Nash: Even nowadays I wish I could. I always get the urge, but the reality is I can’t [Nash, 41, retired after nerve damage to his back kept him from playing the 2014-15 season]. I could do it for one day, but in these tournaments it’s eight games in nine days or nine in 11 days [at 2015 FIBA Americas]. I would be taking a spot from somebody that’s quote-unquote able-bodied.

Steve Nash: Canada has ‘outside shot’ at Olympic basketball medal

Sofia Goggia loses pole, wins race by .01

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ST. MORITZ, Switerland (AP) — An Italian 1-2 edging Mikaela Shiffrin into third place. This movie has been seen before in the women’s World Cup this season.

By the smallest margin, Italy’s Sofia Goggia won a super-G on Saturday and Mikaela Shiffrin was third, which helped extend her overall standings lead.

Goggia was just 0.01 second faster than her teammate Federica Brignone on a sunny, windswept mountain above the high-end resort of St. Moritz.

Shiffrin was only 0.13 behind Goggia for her sixth podium finish in eight World Cup races so far as she seeks a fourth straight overall title.

It was the second time in two weeks that Shiffrin stood looking up at two Italians. It also happened in a giant slalom at Killington, Vt., where Marta Bassino edged Brignone for victory.

“They are all great skiers and they have a really aggressive mindset,” Shiffrin said of her friendly rivalry with the Italy team. “It’s super cool to see.”

Brignone was sitting in the leader’s box when Goggia raced and applauded with hands above her head after seeing her teammate’s time.

“It’s an amazing thing for all the team to share the podium and share happiness,” said Brignone, though acknowledging it hurt to lose by so little.

“It’s one hundredth so it burns. A lot,” she said.

Goggia’s seventh World Cup win was her third in super-G. She also took silver at the biennial world championships in February when Shiffrin won by just 0.02.

Always one of the most flamboyant racers, Goggia seemed at the limit making some turns and lost a ski pole landing a jump near the end.

The 2018 Olympic downhill champion said she had to let the pole go after soaring “too long, too high” at the jump.

Goggia also held nothing back standing atop the podium, loudly and heartily singing her national anthem, known by its opening line of Fratelli d’Italia, with eyes closed.

In a tight race, 10 racers were within one second of the winner. Nicole Schmidhofer, the 2017 World champion on this course, was fourth and there was a three-way tie for sixth.

By placing 10th, Viktoria Rebensburg rose to lead the super-G standings after two races. The German racer is also second overall though her World Cup points total is less than half of Shiffrin’s 532 tally.

“For now, she [Shiffrin] is unbeatable for the overall,” said Brignone, who is third.

Shiffrin won this race last year, and also added victory in the parallel slalom to sweep the weekend series.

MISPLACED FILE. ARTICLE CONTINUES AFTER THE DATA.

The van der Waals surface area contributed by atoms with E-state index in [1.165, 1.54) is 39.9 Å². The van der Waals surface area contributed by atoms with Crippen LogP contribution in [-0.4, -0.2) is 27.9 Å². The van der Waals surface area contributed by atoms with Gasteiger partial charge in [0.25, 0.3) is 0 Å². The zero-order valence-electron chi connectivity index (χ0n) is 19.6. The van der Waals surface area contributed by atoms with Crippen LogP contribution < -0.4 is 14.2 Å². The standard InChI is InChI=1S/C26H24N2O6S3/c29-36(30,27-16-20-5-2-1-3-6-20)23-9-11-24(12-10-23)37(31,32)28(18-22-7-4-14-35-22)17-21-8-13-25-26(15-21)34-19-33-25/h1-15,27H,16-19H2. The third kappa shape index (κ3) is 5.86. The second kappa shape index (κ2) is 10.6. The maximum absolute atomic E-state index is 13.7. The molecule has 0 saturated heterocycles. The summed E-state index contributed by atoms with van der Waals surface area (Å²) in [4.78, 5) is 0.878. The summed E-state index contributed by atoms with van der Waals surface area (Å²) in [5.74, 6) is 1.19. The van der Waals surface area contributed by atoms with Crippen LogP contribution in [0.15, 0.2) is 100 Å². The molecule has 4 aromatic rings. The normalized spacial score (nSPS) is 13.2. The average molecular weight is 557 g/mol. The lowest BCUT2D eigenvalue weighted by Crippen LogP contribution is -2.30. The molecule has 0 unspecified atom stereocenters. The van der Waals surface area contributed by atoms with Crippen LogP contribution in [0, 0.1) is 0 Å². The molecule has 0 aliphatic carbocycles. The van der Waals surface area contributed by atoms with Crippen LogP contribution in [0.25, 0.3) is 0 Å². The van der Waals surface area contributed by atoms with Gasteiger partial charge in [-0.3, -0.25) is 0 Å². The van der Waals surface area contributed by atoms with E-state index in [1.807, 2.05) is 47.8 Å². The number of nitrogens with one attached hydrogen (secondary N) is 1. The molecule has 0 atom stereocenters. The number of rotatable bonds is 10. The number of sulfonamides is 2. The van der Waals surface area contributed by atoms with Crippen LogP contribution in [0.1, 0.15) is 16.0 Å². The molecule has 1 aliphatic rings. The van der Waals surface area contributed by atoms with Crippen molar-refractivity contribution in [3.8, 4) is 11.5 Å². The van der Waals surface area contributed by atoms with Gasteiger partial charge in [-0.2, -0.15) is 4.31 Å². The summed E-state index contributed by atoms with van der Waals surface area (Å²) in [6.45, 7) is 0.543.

Shiffrin later said she will skip Sunday’s parallel event — just the third time she has skipped a tech race since she burst onto the World Cup scene in 2012 — to prepare for a giant slalom in Courchevel, France, on Tuesday and a downhill and combined in Val d’Isere next weekend.

“There are quite a few reasons for this but at the top of the list is that for several years I have been longing to race Val d’Isere but have never been able to because the @fisalpine schedule is always too tough (for those who race in all disciplines),” was posted on Shiffrin’s social media. “But one of my goals this season is to get on that track and to race a little more speed in general so I’m trying to manage energy and focus accordingly!”

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Brittany Bowe breaks record shared with Bonnie Blair, Heather Bergsma

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Brittany Bowe broke a record she shared with Bonnie Blair and Heather Bergsma by winning her seventh straight World Cup 1000m on Saturday in Nagano, Japan.

Bowe clocked 1:14.344, taking the track record from Olympic silver medalist Nao Kodaira and distancing Olympic bronze medalist Miho Takagi and Dutchwoman Sanneke de Neeling by .55.

Bowe, fourth and eighth in the event at her two Olympics, is averaging better than a half-second margin of victory during her streak dating to last season, a significant gap to the rest of the field. She lowered track records in six of her seven wins, plus broke the world record and added a world championships gold.

“I’ve got a lot of losses under my belt. With how sweet the wins are, the losses are just as tough,” Bowe told Dutch broadcaster NOS. “There are some races that I’m not pleased with, and I’d like to be on the top of that 1500m podium. So that one’s keeping me hungry.”

Bowe, a past world champion and former world-record holder at 1500m, last won at that distance in February.

Her latest 1000m victory broke a tie with Blair and Bergsma for the U.S. record for consecutive women’s World Cup 1000m victories, according to schaatsstatistieken.nl. Blair won all six of her World Cup 1000m starts in the 1993-94 Olympic season, while Bergsma took six straight in 2016-17.

Only German Anni Friesinger-Postma has more consecutive World Cup wins at the distance with eight in the 2007-08 season, according to the website. For the men, Shani Davis won 12 straight from 2008-10.

Bowe, a former Florida Atlantic point guard who missed all of 2016-17 with a concussion, is up to 26 career World Cup wins. That’s fifth on the U.S. all-time list behind Blair (69), Davis (58), Dan Jansen (46) and Bergsma (34), according to schaatsstatistieken.nl.